I'm a biologist with interests in genetics, conservation, ecology, invasive species, and wildlife management.
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Click here to read the full post at WildlifeSNPits.
I’m a fan of celebrating conservation success stories and sharing conservation optimism. In fact I’ve written about this before. Today, I want to share some wonderful teaching resources, that also highlight some reasons for hope in wildlife conservation.
A little while back, I asked twitter to recommend short videos about mammal conservation in Australia, to include in lectures I was preparing. I wanted to illustrate some of the things that agencies need to think about when planning management strategies, and share some real examples of conservation actions with the students. Also, including videos of cute animals can make for a much more engaging lecture!
Thanks to some lovely people I was sent links to a lot of interesting material. At the time I said I’d curate the list somewhere to make it easier for people to browse… and here it is. Please scroll down for links to a few videos about wildlife conservation, or with footage of threatened species. At this stage there is a strong focus on Australian mammals, but I’ll try to add links to other resources as I come across them. Feel free to share relevant resources with me… I know there are loads of other videos out there!
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Clink here to read the full post at WildlifeSNPits
As a child I was hooked on wildlife documentaries (I still am…) and from these I gleaned that the career highlight of any self-respecting botanist or zoologist was to discover a new species. For a while that was my goal too, but then I became sidetracked by questions about genetics and evolution and conservation.
Fast forward to the present, to the recent growth in citizen science, bioblitzes and nature apps, where almost anyone with an interest can find some way to contribute to scientific endeavour. I have experienced citizen science from both sides: as a scientist I have greatly appreciated the help of volunteers to collect samples and data; as a citizen I have contributed wildlife photos and sighting reports and helped with wildlife surveys and monitoring projects. All of the pictures I have shared in this post are ones I have recently uploaded to the Canberra Nature Map – I love taking wildlife photos and in addition to contributing to local biodiversity knowledge, the Canberra Nature Map is a great way for me to find out identifications for species I don’t know.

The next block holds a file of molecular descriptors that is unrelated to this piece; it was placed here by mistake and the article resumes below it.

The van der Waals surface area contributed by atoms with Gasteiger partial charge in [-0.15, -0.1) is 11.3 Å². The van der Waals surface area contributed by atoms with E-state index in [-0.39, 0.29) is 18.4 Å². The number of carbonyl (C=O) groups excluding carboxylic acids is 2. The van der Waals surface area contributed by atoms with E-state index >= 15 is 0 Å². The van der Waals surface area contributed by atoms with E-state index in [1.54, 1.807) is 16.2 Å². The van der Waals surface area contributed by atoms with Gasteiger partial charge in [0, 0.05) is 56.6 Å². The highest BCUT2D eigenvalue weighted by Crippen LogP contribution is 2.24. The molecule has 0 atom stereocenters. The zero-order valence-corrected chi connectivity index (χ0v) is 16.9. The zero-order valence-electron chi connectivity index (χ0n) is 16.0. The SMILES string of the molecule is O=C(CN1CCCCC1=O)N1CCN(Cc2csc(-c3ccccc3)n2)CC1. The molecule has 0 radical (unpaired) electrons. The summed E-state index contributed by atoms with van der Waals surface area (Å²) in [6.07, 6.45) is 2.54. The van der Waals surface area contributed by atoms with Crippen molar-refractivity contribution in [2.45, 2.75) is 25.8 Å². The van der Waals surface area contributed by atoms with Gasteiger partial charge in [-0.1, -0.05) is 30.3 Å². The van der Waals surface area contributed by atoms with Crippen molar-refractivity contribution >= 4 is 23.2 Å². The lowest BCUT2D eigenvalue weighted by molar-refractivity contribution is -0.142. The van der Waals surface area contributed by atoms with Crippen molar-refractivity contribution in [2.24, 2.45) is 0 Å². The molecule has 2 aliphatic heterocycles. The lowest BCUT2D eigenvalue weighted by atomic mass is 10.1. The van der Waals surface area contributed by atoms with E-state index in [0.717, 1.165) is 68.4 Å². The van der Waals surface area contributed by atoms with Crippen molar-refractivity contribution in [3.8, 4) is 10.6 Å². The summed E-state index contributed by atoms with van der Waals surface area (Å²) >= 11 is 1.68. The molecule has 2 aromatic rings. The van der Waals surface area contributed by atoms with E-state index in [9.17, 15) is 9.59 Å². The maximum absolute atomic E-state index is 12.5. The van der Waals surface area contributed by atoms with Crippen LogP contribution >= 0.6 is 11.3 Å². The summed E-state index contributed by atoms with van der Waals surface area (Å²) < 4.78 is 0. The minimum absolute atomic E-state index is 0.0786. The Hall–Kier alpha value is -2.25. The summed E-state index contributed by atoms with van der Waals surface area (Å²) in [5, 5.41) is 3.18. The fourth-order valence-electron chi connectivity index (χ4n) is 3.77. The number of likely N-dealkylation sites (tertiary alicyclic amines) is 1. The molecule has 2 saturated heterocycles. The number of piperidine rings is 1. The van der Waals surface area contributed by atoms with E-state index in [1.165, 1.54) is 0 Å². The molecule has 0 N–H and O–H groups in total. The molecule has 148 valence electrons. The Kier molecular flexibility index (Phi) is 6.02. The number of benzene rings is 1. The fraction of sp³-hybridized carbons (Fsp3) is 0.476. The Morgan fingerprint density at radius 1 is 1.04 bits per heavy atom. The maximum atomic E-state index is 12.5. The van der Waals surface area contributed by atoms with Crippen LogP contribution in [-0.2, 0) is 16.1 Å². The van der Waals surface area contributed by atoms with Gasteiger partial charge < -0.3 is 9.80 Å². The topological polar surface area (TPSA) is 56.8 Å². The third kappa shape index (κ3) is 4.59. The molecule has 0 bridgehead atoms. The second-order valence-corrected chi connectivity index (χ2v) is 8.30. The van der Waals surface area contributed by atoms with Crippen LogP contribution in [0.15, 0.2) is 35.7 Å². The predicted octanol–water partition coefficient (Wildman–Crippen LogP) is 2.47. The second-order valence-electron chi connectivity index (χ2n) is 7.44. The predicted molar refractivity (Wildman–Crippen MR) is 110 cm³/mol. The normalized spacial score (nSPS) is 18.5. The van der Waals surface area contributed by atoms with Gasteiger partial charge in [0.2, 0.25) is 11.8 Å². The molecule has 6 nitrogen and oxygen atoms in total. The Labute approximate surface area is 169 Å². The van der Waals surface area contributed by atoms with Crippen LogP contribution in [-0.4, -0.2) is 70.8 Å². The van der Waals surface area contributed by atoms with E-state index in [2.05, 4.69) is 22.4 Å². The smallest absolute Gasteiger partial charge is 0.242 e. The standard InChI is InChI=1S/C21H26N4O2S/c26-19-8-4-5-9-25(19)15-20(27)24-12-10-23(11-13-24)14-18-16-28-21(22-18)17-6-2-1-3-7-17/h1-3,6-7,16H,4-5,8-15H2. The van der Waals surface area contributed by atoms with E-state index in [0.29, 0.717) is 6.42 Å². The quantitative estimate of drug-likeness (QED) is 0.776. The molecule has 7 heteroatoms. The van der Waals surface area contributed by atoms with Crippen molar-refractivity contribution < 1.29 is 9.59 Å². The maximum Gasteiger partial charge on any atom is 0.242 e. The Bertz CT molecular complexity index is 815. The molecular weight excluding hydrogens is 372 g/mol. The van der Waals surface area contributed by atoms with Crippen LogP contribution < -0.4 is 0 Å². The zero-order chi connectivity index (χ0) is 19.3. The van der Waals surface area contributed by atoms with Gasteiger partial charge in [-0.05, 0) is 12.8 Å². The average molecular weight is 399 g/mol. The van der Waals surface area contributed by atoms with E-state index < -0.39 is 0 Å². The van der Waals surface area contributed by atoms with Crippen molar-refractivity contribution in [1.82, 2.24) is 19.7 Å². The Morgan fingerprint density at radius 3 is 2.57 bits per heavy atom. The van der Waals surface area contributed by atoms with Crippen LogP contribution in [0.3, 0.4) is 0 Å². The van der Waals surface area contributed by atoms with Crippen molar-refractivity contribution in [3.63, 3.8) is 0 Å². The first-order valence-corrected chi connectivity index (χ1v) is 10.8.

There’s a lot of discussion among scientists at the moment about the effectiveness of citizen science, how to collect reliable data, and how to retain volunteers. Some of this surely comes down to the expectations and experiences of participants. One thing I’ve come to realise (through occasional conversations rather than proper data collection) is just how public perception of science can be skewed, and how this influences the idea of what “doing science” entails. Media fanfare tends to focus more on “big discoveries” in science – like the discovery of new species – and less on the years of routine, mundane, boring, data collection associated with those discoveries. I understand why that happens, but it can be misleading. Those who volunteer on conservation projects usually do so because they want to make a difference, so as scientists we need to make sure that people understand the many different ways in which they can make a difference...
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Click here to read the full post at WildlifeSNPits:
I know a lot of biologists who have lists related to their work: lists of birds they have seen, lists of journals they want to publish in, lists of top wildlife spectacles they want to see, lists of species they have studied, lists of their favourite fieldwork sites.
I too have a few lists, and in writing this post I’m thinking of one list in particular: my list of the most disgusting batches of tissue samples I have ever had the misfortune to extract DNA from. It is a short but memorable list, which, as of this week, stands at four entries. And despite the large number of scat DNA samples I have worked with over the years, there are no faeces on that list!
I thought it was going to be a routine afternoon in the lab. I was planning to take subsamples from some roadkilled mammal ear tissues we had been sent. Roadkills can be a valuable non-invasive source of population genetic information for many species. The procedure goes something like this: take a 2mm subsample of tissue, finely chop it with a scalpel and forceps, and transfer the tissue to a tube with lysis buffer to incubate overnight. I had 48 samples to prepare, so was expecting to spend a couple of hours in the lab, then finish the DNA extractions the next morning.
That was the plan…